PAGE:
Career writer Harvey Deutschendorf at entrepreneur site Fast Company recommended, "Pay close attention to not only what they say, but how they say it. What are their favorite ways of getting things done? Find ways to use this knowledge to your advantage." Try and get things done to their liking and they should give you minimal trouble.
While some bosses might just be downright crazy, most of the time you get snapped at pushed too hard because of forces that are outside of your control.
Career coach Ashley Stahl at career development site The Muse explained, "In some of those cases, her reaction will be warranted, but more often than not, her behavior will be the side effect of something else in her life.
Instead of making the job about your boss, make it about yourself.
Deutschendorf explained, "Alter your way of viewing the situation — you are working for yourself instead of your boss or the organization.
While it's never pleasant being come down on hard, sometimes it's for a fair reason.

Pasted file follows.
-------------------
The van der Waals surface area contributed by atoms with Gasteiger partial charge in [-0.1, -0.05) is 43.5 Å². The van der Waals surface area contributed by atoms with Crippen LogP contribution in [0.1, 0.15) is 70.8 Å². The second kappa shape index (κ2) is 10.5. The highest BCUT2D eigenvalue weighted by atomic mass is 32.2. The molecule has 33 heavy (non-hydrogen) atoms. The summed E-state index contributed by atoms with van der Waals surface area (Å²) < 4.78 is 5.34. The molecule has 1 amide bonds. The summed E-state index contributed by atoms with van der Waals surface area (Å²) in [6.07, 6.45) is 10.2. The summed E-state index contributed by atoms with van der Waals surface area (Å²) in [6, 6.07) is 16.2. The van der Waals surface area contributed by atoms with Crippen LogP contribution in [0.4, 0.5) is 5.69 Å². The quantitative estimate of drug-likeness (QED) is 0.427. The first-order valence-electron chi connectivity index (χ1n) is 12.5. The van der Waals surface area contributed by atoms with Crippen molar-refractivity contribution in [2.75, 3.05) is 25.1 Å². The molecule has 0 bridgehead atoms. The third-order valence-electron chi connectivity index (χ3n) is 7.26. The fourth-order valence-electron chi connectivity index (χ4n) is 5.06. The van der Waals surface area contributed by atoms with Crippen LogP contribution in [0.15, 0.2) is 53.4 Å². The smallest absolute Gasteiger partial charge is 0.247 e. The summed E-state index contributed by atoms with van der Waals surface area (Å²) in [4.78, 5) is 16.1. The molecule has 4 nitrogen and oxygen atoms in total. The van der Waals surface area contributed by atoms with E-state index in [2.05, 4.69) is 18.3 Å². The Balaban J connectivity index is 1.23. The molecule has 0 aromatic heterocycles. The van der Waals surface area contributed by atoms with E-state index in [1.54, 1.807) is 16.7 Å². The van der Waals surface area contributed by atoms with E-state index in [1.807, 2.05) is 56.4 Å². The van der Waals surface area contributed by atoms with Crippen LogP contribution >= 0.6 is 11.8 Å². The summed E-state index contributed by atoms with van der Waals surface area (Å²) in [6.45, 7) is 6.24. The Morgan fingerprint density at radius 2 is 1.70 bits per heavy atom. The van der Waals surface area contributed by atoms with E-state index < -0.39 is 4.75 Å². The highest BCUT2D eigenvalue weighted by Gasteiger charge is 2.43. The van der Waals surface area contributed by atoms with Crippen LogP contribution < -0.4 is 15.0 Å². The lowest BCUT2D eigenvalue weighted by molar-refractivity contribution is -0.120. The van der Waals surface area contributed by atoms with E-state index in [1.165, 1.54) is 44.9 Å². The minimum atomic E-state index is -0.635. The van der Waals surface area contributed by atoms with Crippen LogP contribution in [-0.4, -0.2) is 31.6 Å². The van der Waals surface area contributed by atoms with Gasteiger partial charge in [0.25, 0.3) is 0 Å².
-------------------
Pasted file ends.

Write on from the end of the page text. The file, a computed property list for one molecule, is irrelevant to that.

Levo offered, "Always straighten out every detail of a project before you present it to your boss in order to minimize any conflict and reduce your stress and nervousness going into the meeting." When you feel like you've prepared in full and did the best work you could, it will be easier to stand up for yourself if you're still picked on.Rather than doing your best to become teacher's pet, take the personal bit out of the equation and just become an ace employee.This has nothing to do with sucking up and everything to do with making the office run smoother and more competently.Any skills that you learn now will help you to be a more valued person in your future endeavors.Use your present job to develop not only your skills but your coping mechanisms." Even if it's tough, you're learning important skills and moving yourself up the career ladder, and that's what matters.During my first job out of college, I had a Devil Wears Prada boss who was crazy like Miranda Priestly, minus the glamour.